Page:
In the Republic of Marii El assistant for human rights of the Department of the Federal Penitentiary Service jointly with the staff of a human rights organizations “Man and Law” (Chelovek I Zakon) inspects on a monthly basis all penitentiary facilities in the territory of the republic and personally receives inmates which allows to get more information on human rights infringements in the penitentiary system and to react promptly to the complaints of the inmates.
13.24. However in some regions it is possible to asses the quality of the departmental control and supervision with regards to the observance of human rights only on the basis of statistical data.
For instance, upon the request of Mordovian Republican Human Rights Center, the Department of the Federal Penitentiary Service in the Republic of Mordovia provided information on the complaints received from inmates and the results of the examination thereof. Over 9 months of 2005 the Department received 160 applications and complaints from inmates against the actions of the staff of penitentiary system, and over the 9 months of 2004 the respective figure was 116. According to the Department, all the complaints and applications were examined and appropriate inspections were held, which showed that the fact stated in complaints were not confirmed.
13.25. In the opinion of “Social Partnership Foundation”, an organization which is member of the Public Council under the Ministry of Justice and which regularly visits penitentiaries, the activity of the prosecution bodies exercising supervision over the legality in execution of penalties and legality in pre-trial investigation detention facilities cannot be assessed as sufficiently high. Regular inspections which the prosecution bodies conduct in penitentiary facilities are mostly aimed at the assessment of the quality of the documentation formalized by the administration of a penitentiary facility. Insofar, what is really happening with the human rights of the inmates remains without due attention.
The low quality of work of the prosecution bodies in exercising supervision over the observance of rights of inmates was brought to light, in particular, in the course of investigation relating to mass protests in correctional facility OX-30/3 in the town of L’gov in Kursk Region. In the night hours of 27 June 2005 over 200 inmates committed self-mutilation. The motive for the deed the inmates gave was the protest against systemic violations of their rights on the part of the administration of the facility. Some time later 100 more convicts joined in the protest, and the total number of applications to the medical unit of the above facility reached 361 people. The Ombudsman and the representatives of human rights organizations, including “Social Partnership Foundation” were involved in the investigation of the case. According to the reports of the “Social Partnership Foundation” log-books were examined where the staff of the prosecution bodies should be making notes regarding their visits to the isolation cells. There was found just a single entry made by an inspecting prosecutor, while pursuant to the law the isolation cells should be inspected on a monthly basis. The only entry was made in June 2005 and stated that no extraordinary events had occurred, despite the fact that 10 days before the entry was made several dozens inmates inflicts knife cuts to themselves, and had there been due thoroughness, the inspecting prosecutor could not have failed to notice that. In the course of investigation of the protests of the inmates a meeting of the prosecutor was held with the inmates. At the meeting representatives of human rights organizations were also present. At the meeting the inmates complained that a number of inmates beats up others upon the instruction of the administration, they also named those who were culpable. However, the prosecutor would not react to these claims; moreover he was aggressive to those who complained.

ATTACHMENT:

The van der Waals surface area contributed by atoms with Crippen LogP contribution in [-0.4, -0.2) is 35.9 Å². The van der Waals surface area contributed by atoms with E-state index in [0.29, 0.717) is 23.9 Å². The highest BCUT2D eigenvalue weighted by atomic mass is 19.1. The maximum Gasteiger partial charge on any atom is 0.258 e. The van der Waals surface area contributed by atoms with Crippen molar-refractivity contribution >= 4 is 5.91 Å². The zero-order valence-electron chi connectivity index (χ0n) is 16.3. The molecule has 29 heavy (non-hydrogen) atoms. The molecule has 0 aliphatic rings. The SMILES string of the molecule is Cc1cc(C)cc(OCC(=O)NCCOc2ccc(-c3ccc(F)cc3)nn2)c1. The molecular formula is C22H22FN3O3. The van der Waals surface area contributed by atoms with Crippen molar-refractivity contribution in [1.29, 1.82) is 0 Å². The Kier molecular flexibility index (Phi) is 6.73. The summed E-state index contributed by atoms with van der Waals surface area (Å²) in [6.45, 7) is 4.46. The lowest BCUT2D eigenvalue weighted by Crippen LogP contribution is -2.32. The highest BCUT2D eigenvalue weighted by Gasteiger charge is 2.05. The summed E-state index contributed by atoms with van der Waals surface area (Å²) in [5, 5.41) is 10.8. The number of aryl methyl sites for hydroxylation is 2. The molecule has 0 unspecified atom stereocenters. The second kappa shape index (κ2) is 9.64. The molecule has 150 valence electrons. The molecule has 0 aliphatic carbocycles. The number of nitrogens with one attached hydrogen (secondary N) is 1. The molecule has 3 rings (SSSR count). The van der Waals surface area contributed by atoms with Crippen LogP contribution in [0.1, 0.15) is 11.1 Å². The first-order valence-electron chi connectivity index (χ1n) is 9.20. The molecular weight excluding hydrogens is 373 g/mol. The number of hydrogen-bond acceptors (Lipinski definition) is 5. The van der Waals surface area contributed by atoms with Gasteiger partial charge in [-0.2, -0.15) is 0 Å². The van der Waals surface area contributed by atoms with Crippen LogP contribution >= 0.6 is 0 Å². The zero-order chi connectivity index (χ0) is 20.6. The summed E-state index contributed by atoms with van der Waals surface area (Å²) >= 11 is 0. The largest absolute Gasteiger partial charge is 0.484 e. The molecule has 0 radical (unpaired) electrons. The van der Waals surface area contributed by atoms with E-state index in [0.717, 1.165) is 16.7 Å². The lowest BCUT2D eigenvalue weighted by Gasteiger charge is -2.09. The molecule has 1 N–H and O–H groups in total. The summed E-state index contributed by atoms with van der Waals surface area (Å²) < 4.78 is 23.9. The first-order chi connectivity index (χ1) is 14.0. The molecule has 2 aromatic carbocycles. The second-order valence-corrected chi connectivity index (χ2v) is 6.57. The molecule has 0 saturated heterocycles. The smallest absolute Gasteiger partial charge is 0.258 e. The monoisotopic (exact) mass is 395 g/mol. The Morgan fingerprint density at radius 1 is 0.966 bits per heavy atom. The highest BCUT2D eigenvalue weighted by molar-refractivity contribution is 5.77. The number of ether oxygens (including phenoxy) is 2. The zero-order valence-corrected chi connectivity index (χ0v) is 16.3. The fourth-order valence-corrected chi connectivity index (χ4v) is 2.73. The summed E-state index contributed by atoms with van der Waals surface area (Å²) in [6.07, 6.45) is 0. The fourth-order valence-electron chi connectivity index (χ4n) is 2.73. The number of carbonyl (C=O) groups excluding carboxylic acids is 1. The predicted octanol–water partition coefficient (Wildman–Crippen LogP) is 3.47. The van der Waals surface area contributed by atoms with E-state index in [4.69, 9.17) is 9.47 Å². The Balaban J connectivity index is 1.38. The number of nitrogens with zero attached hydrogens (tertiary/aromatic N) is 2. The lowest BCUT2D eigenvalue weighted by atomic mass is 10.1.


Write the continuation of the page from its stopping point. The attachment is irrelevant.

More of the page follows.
The results of a survey conducted by the Tver Memorial Society of former inmates who were held in penitentiary facilities of Tver oblast showed that in the course of planned inspections of penitentiary facilities the prosecutor never visited the sectors where inmates lived and never communicated with them. The inspection visit itself would not last long and would finally end in a dinner with the officers from the administration of a penitentiary.
13.26. At the same time, according to the evidence provided by human rights organizations, in certain regions of the country the work of the prosecution bodies on supervision of observance of the rights of the inmates proves to be efficient.